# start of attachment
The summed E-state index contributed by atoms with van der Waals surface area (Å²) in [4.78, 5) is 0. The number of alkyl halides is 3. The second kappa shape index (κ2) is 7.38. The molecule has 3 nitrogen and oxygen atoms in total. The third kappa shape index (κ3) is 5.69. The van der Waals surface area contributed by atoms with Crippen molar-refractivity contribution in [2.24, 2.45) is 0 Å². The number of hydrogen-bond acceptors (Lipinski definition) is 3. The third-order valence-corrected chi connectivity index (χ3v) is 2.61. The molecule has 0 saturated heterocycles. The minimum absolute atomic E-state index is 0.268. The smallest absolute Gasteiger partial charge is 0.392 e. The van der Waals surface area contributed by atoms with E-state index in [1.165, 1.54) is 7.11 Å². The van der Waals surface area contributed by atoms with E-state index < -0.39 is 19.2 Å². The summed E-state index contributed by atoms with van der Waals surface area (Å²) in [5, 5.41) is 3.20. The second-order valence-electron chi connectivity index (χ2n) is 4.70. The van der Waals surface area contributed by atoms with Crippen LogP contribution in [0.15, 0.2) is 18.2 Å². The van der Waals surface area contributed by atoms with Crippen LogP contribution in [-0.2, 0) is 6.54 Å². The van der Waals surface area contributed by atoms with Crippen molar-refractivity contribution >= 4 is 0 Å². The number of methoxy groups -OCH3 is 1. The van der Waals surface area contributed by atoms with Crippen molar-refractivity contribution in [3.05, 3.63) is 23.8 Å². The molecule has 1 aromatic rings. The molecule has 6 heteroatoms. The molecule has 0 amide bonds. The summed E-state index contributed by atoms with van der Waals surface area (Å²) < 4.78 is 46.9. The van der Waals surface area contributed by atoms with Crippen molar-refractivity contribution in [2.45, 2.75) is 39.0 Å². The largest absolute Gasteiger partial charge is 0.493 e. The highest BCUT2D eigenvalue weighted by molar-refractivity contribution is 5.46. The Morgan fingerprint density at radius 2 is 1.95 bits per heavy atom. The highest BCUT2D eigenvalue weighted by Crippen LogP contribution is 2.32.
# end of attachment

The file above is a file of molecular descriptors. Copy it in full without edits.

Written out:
The summed E-state index contributed by atoms with van der Waals surface area (Å²) in [4.78, 5) is 0. The number of alkyl halides is 3. The second kappa shape index (κ2) is 7.38. The molecule has 3 nitrogen and oxygen atoms in total. The third kappa shape index (κ3) is 5.69. The van der Waals surface area contributed by atoms with Crippen molar-refractivity contribution in [2.24, 2.45) is 0 Å². The number of hydrogen-bond acceptors (Lipinski definition) is 3. The third-order valence-corrected chi connectivity index (χ3v) is 2.61. The molecule has 0 saturated heterocycles. The minimum absolute atomic E-state index is 0.268. The smallest absolute Gasteiger partial charge is 0.392 e. The van der Waals surface area contributed by atoms with E-state index in [1.165, 1.54) is 7.11 Å². The van der Waals surface area contributed by atoms with E-state index < -0.39 is 19.2 Å². The summed E-state index contributed by atoms with van der Waals surface area (Å²) in [5, 5.41) is 3.20. The second-order valence-electron chi connectivity index (χ2n) is 4.70. The van der Waals surface area contributed by atoms with Crippen LogP contribution in [0.15, 0.2) is 18.2 Å². The van der Waals surface area contributed by atoms with Crippen LogP contribution in [-0.2, 0) is 6.54 Å². The van der Waals surface area contributed by atoms with Crippen molar-refractivity contribution >= 4 is 0 Å². The number of methoxy groups -OCH3 is 1. The van der Waals surface area contributed by atoms with Crippen molar-refractivity contribution in [3.05, 3.63) is 23.8 Å². The molecule has 1 aromatic rings. The molecule has 6 heteroatoms. The molecule has 0 amide bonds. The summed E-state index contributed by atoms with van der Waals surface area (Å²) < 4.78 is 46.9. The van der Waals surface area contributed by atoms with Crippen molar-refractivity contribution in [2.45, 2.75) is 39.0 Å². The largest absolute Gasteiger partial charge is 0.493 e. The highest BCUT2D eigenvalue weighted by molar-refractivity contribution is 5.46. The Morgan fingerprint density at radius 2 is 1.95 bits per heavy atom. The highest BCUT2D eigenvalue weighted by Crippen LogP contribution is 2.32.